A hero is someone endowed with great courage and strength who has risked or sacrificed his or her life. To be a hero takes audacity, great bravery, and poise. During the Holocaust, many people helped Jewish refugees escape Nazi cruelty and truly made a difference in the survival of Jews around the world. One man in particular, Chiune Sugihara, risked his occupation and life to save 6,000 Jews.
Chiune Sugihara was born on January 1, 1900 in Yaotsu, Gifu Prefecture and was raised with the meticulous Japanese ethics of a samurai family. He learned the morals of Japanese society, which included accountability, liability, and trust as well as love for family. Aptitude and inner vitality were also encouraged. These and the many other Japanese morals were practiced by his family.
Sugihara eventually became consul in Lithuania. When Germany invaded Poland, Lithuania was filled with Jewish refugees who could not escape unless they had transit visas. Many countries weren’t willing to issue them, which created even more of a dilemma for the Jews.
In the summer of 1940, Sugihara awoke to a large crowd of Jewish refugees outside his consulate who knew that the only way to freedom was to obtain exit visas. It was required for Sugihara to ask permission from the Japanese Foreign Ministry in order to hand them out. Unfortunately, authorization was denied three times, leaving him a difficult choice: If he distributed the visas, it could lead to extreme financial hardship and he would probably be fired, humiliated, and never allowed to work for the Japanese government again. Sugihara, however, believed in obedience to God, so he chose to ignore the government’s orders rather than disobey God.
He and his wife began forging documents to help the refugees. Together, they wrote over 300 visas a day. This tedious task would normally have taken the consul a month but Sugihara was so determined, he did not stop to eat. Every minute of the day was precious because each minute saved another life.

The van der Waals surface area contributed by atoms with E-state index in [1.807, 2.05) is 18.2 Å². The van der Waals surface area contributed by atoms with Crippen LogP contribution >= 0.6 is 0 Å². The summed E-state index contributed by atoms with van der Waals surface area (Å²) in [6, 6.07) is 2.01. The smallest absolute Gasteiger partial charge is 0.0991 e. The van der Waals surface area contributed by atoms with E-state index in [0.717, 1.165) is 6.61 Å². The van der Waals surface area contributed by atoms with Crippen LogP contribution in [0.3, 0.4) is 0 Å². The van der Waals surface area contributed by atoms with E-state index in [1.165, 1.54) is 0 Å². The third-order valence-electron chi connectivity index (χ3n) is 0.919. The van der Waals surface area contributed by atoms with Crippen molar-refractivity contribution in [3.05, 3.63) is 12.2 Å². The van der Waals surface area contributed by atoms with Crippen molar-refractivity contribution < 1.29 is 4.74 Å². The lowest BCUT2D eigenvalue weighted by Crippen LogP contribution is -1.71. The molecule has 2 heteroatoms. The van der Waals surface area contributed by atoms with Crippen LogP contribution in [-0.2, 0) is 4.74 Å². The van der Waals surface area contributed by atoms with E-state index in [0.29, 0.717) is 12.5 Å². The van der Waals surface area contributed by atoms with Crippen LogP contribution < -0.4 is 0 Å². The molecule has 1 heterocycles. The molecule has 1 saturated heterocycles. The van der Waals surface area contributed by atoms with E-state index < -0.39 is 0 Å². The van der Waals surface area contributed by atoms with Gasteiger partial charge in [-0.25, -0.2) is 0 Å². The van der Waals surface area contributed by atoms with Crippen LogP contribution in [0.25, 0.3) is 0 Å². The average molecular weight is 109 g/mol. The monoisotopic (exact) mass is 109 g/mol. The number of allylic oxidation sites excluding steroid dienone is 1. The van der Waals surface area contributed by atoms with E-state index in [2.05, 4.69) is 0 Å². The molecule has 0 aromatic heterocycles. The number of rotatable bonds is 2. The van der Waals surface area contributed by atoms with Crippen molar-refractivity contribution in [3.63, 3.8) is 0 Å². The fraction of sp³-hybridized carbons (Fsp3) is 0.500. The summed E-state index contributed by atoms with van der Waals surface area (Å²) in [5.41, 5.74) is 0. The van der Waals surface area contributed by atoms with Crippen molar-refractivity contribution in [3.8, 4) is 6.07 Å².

After the Jewish people received their transit visas, they immediately boarded trains that took them to Moscow, and then eventually to Vladivostok. Through the efforts of Chiune Sugihara and his wife, more than 6,000 Jews escaped the Holocaust.
In 1945, the Japanese government fired Chiune Sugihara from political service and his family was forced to leave Lithuania and go to Romania. Sugihara was imprisoned for two years because of his illegal practice. Yet, even as he was on the train to prison, he was still signing papers as quickly as he could and tossing them out the window. Later, when he returned to Japan, he was cruelly shunned.
Chiune Sugihara is truly a hero. Regardless of great pressure, he still saved many lives. His unusual courage came from his family’s morals. He could have just as easily ignored the cries of the Jewish people lined up at his house, day and night. But he didn’t, and many Jews have him to thank for their life. Heroism like this draws attention to the positive human qualities and serves as a balance to the pervading pull of cynicism and admiration for the anti-hero.
Sugihara overcame adversity and helped others. I hope his example helps others shape their lives. He followed his heart and conscience without fear of imprisonment or execution. Chiune Sugihara, without a doubt, paints the portrait of a real hero through his unshaken courage, persistent determination, enduring pain and punishment with a steadfast and unbroken spirit.
This piece has been published in Teen Ink’s monthly print magazine.